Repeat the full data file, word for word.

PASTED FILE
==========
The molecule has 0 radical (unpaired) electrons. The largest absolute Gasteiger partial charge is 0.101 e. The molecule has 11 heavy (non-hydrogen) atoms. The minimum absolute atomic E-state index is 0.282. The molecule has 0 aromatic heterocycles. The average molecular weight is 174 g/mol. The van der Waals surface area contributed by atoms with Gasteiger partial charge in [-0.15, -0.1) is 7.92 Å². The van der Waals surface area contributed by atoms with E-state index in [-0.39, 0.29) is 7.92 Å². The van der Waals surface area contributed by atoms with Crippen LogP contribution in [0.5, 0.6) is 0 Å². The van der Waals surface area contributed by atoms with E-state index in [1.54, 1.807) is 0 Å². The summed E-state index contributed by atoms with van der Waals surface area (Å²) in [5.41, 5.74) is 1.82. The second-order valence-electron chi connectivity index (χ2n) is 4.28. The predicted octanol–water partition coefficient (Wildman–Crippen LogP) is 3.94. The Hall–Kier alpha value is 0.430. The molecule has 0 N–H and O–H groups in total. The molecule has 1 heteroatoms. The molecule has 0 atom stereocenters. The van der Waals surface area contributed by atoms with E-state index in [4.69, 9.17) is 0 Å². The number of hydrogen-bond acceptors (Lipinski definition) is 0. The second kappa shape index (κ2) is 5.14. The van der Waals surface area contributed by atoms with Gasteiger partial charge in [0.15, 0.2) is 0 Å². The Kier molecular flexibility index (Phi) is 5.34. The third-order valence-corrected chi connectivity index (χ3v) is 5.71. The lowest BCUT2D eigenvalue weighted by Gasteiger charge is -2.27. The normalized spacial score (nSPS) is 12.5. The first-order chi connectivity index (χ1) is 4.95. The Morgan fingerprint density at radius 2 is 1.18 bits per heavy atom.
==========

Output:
The molecule has 0 radical (unpaired) electrons. The largest absolute Gasteiger partial charge is 0.101 e. The molecule has 11 heavy (non-hydrogen) atoms. The minimum absolute atomic E-state index is 0.282. The molecule has 0 aromatic heterocycles. The average molecular weight is 174 g/mol. The van der Waals surface area contributed by atoms with Gasteiger partial charge in [-0.15, -0.1) is 7.92 Å². The van der Waals surface area contributed by atoms with E-state index in [-0.39, 0.29) is 7.92 Å². The van der Waals surface area contributed by atoms with Crippen LogP contribution in [0.5, 0.6) is 0 Å². The van der Waals surface area contributed by atoms with E-state index in [1.54, 1.807) is 0 Å². The summed E-state index contributed by atoms with van der Waals surface area (Å²) in [5.41, 5.74) is 1.82. The second-order valence-electron chi connectivity index (χ2n) is 4.28. The predicted octanol–water partition coefficient (Wildman–Crippen LogP) is 3.94. The Hall–Kier alpha value is 0.430. The molecule has 0 N–H and O–H groups in total. The molecule has 1 heteroatoms. The molecule has 0 atom stereocenters. The van der Waals surface area contributed by atoms with E-state index in [4.69, 9.17) is 0 Å². The number of hydrogen-bond acceptors (Lipinski definition) is 0. The second kappa shape index (κ2) is 5.14. The van der Waals surface area contributed by atoms with Gasteiger partial charge in [0.15, 0.2) is 0 Å². The Kier molecular flexibility index (Phi) is 5.34. The third-order valence-corrected chi connectivity index (χ3v) is 5.71. The lowest BCUT2D eigenvalue weighted by Gasteiger charge is -2.27. The normalized spacial score (nSPS) is 12.5. The first-order chi connectivity index (χ1) is 4.95. The Morgan fingerprint density at radius 2 is 1.18 bits per heavy atom.